Twice we got to witness (and participate) in the daily candlelight procession in Lourdes. As we joined the hundreds or thousands of pilgrims that were gathered there, some on their way to WYD and others just visiting Lourdes, I felt so much peace and love for Mother Mary and the Church. There was so much faith and devotion in the people, who had traveled far and wide to come to this place.

My own miracle at Lourdes happened as I stood by the river, looking on towards the Grotto. It was Friday, August 12, in the morning. Our group was facing the direction of the Grotto, observing the international Mass for WYD pilgrims that was taking place in the Grotto. So many people passed by us from different countries the world over, and I thought, this would be a great place to catch my friends Mary-Kate and her brother Peter if they happened to walk this way.

I had been praying prior to the trip and that day to St. Anthony (patron saint of lost things) that he would help me and Mary-Kate to find each other in Lourdes or somewhere during the WYD trip. We hadn’t seen each other for over two years, since we live so far apart in the States. However, I knew she was in Lourdes with a group from her diocese, but I had no contact information for her.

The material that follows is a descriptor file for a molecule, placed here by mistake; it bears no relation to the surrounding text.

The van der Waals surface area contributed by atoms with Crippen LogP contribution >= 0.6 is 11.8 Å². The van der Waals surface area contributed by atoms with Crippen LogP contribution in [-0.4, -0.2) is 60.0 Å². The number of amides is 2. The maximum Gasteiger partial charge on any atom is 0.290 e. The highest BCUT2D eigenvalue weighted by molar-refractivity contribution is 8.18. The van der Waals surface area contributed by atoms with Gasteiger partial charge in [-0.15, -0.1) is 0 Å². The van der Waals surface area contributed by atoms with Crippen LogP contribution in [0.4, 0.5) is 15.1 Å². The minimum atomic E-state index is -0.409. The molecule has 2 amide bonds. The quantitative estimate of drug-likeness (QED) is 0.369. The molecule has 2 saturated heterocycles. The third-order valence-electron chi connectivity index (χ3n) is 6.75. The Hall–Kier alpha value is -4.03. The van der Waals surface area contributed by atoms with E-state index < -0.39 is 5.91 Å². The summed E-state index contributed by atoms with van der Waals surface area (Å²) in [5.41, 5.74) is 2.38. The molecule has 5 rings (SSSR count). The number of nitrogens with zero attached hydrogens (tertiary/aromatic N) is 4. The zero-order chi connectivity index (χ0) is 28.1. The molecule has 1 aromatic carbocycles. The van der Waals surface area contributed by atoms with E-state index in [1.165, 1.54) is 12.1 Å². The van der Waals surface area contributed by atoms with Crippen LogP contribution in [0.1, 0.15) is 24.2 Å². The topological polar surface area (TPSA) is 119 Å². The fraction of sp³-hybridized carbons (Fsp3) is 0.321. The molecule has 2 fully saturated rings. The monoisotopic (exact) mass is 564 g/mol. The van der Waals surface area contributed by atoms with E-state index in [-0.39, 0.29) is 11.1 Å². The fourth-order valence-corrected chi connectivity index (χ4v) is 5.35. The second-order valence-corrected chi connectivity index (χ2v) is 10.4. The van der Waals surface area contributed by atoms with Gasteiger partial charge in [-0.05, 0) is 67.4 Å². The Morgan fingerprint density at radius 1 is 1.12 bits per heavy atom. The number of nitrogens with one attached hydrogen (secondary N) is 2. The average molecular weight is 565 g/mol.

As I waited by the Grotto, wishing to see my friend...there, lo and behold, suddenly appeared Peter, walking down the street. Mary-Kate was right behind him! I almost forgot my bag in my haste to run to her, so overcome was I by emotion! We hugged. It was such a joyful moment. I knew then that God had heard my other prayers, too! Not only did the meet up with Mary-Kate actually happen, God gave it to us at the perfect time. They had nowhere to be, so they joined my group in hiking and praying the Stations of the Cross. We even had time to eat lunch together at an outdoor café before going our separate ways. The timing was incredible.

The second most memorable experience for me was washing in the baths. Our Lady asked Bernadette to drink the water and wash in it for sinners. I stopped at the water taps in the wall to drink the water and wash my face, but the baths were truly a powerful experience. In line to the baths, three friendly ladies from Dublin made friends with me and took delight in reassuring me - since it was my first time - that everything would be wonderful. They were so happy for me; they were like angels, encouraging me and leading me with love. I felt no fear, only overwhelming emotion and a sense of complete abandonment and trust in God. Again, I prayed for my particular intentions and left them there, metaphorically, in the healing waters of Lourdes.

Other highlights in France: tasting delicious French cuisine, strolling through the enchanting city streets, listening to the romantic French language spoken by natives, and speaking the only words I knew in French, “Bonjour!” or “Bonsoir!”

Random facts. There are tons of roundabouts in France. Neo, our tour guide, told us that they change the direction of the traffic one-ways in France every 15 days. That means, they have to switch which direction the street signs are pointing every 15 days. They do it so the businesses get equal shoppers.

On August 13, we left Lourdes. We made our way back to Spain, where we'd spend the next 11 days of our pilgrimage.